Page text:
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Sunday Lifestyle

Reunion for Tristan

FROM MY HEART - Barbara Gonzalez-Ventura - The Philippine Star
Reunion for Tristan
The author with Tristan or “Trey”.

Once upon a time a very long time ago, I had little children — three girls born one after the other, then five years later, a son. We lived in a big house on the upper side of town and every Easter my friends and I would get together to make at least a hundred Easter eggs that we would have hidden in the garden while everyone was at Mass. When we got back, the egg hunt would start. Now all those children, scattered around the world, are in their 50s and 60s. We have only retained our memories. I remember it as one of the Easter Sundays when we had lots of fun.

When my children hit their 20s and 30s, Easter Sunday fell off my map. Some of them didn’t believe in it. They didn’t want to do Easter eggs anymore. For me, making Easter eggs was then the most fun. I loved making them look like bugs or little cars. But my children had grown and had taken Easter festivities into their own hands. To be honest, I don’t remember what we did after we stopped painting Easter eggs.

But last Easter Sunday, to me, anyway, was the most memorable in a long, long time. It might have begun on the Wednesday before when I received a text from my first grandson whom I (and only I) call Powie. I spell what I call him that way: “Powie.” I cannot stand to see his name spelled as “Paoie.” I can’t pronounce that. His real name is Paolo and we — my mother, whom her grandchildren called Mamoo, my youngest daughter Panjee and I — took care of him when he was 11 months to two years old.

This was when we lived in the United States. There were no maids and we all had jobs. I honestly don’t know how we did it but we managed to take good care of him and do our jobs at the same time. I remember how much I adored him, my first baby grandson, who would frequently fall asleep while I was feeding him in his high chair.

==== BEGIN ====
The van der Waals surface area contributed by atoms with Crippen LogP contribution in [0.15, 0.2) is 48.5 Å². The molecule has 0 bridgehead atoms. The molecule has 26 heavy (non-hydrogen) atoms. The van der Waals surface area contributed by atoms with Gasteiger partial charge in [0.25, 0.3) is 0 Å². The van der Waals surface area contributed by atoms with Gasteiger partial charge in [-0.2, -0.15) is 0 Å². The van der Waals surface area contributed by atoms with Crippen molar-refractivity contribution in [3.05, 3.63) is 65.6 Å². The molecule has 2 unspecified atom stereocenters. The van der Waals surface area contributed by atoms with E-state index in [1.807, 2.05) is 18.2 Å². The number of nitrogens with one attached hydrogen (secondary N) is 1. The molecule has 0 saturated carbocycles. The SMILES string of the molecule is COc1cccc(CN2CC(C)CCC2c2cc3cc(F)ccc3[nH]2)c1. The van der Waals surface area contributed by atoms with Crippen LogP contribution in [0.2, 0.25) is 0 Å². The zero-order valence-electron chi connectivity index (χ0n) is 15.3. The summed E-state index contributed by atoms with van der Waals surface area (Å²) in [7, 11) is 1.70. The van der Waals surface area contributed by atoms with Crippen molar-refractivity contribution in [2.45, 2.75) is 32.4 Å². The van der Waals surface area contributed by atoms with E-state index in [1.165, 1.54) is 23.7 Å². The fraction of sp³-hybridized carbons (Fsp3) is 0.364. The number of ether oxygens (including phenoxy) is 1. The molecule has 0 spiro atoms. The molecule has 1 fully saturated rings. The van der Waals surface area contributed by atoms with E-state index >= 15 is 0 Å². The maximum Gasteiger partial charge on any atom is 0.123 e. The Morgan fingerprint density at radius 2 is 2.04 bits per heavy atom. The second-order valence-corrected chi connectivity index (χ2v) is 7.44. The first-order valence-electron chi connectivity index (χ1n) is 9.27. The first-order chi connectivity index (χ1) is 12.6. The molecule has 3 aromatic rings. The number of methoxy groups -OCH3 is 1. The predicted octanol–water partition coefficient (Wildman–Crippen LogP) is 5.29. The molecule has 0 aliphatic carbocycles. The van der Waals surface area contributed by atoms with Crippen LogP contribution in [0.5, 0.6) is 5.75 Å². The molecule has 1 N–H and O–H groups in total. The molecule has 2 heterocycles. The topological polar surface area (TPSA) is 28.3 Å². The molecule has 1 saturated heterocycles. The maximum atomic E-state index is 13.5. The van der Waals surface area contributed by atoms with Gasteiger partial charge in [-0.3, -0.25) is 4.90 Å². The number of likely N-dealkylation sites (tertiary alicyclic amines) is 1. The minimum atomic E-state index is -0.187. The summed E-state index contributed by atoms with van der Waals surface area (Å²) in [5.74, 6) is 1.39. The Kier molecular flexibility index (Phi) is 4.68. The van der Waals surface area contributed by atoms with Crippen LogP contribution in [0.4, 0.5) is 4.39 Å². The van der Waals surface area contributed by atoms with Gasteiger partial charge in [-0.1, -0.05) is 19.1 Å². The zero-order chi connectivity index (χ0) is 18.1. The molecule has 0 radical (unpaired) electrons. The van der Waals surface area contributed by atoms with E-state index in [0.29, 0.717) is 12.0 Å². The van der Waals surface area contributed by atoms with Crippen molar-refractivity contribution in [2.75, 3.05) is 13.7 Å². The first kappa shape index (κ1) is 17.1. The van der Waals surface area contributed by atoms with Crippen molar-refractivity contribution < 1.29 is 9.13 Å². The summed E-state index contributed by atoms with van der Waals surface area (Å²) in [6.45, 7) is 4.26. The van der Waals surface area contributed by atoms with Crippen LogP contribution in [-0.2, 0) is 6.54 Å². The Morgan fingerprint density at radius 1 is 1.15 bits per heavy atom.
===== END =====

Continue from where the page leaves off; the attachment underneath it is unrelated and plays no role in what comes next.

Now it’s 36 years later. He has a wife and a baby. My very first adorable great-grandson. He sends me a text to tell me he is here with his wife and child, staying at his in-laws’ home and he wants me to meet Tristan. That’s the name of his little one. “Can we have lunch somewhere on Sunday?” Powie asks.

His wife’s mother and I have sort of made friends through our cell phones. She and her husband were going to the States for Christmas and for Ding’s (that’s Powie’s wife’s name) delivery. She ordered rosaries to give away for Christmas and I made sure I delivered them on time through messengerial service. I knew her name was Odette, but that was all I knew.

This time I sort of hinted to Pow that maybe we could just have lunch at their home so I could meet them personally. He texted back to say my wish was granted. The Chiongbians also wanted to meet me at last. The next three days had me levitating. I was so excited and so happy to be meeting my first little great-grandson at last.

It was a bit mad for me because first I had to return a rechargeable electric fan I bought a week before to keep my husband cool during the one day of the year when the building where we lived would turn off all electricity for 10 hours. My husband and I would have to spend all day indoors without air-conditioning. I charged the fan but it did not work when needed. A minor fight, which will get bigger if they don’t refund my money. I also had to rush through my weekly groceries, buy a lime cake, which I was curious about, only to be later disappointed. Finally I got myself there.

And that’s when I thought I would soar with joy! I met Tristan or “Trey” or whatever you want to call our beautiful, smiley baby boy. I carried him and kissed him a million times, I think. He sat on my lap until he started stretching and squirming because I wasn’t carrying him right. I got him to laugh, gurgle, coo and cry at my first visit.

Then my son Gino arrived. He lives about two blocks down. Then my other grandson, Nicc, whom I hadn’t seen for at least two years, arrived. Then my granddaughter, Maxine, joined us wearing a headband with two little pink bunnies on it. It wasn’t meant to be, but it turned out to be a very happy family reunion.

I am so profoundly grateful to Ed and Odette Chiongbian for hosting this family reunion so deliciously for us. Tristan and I will never forget that we first met at your lovely home.

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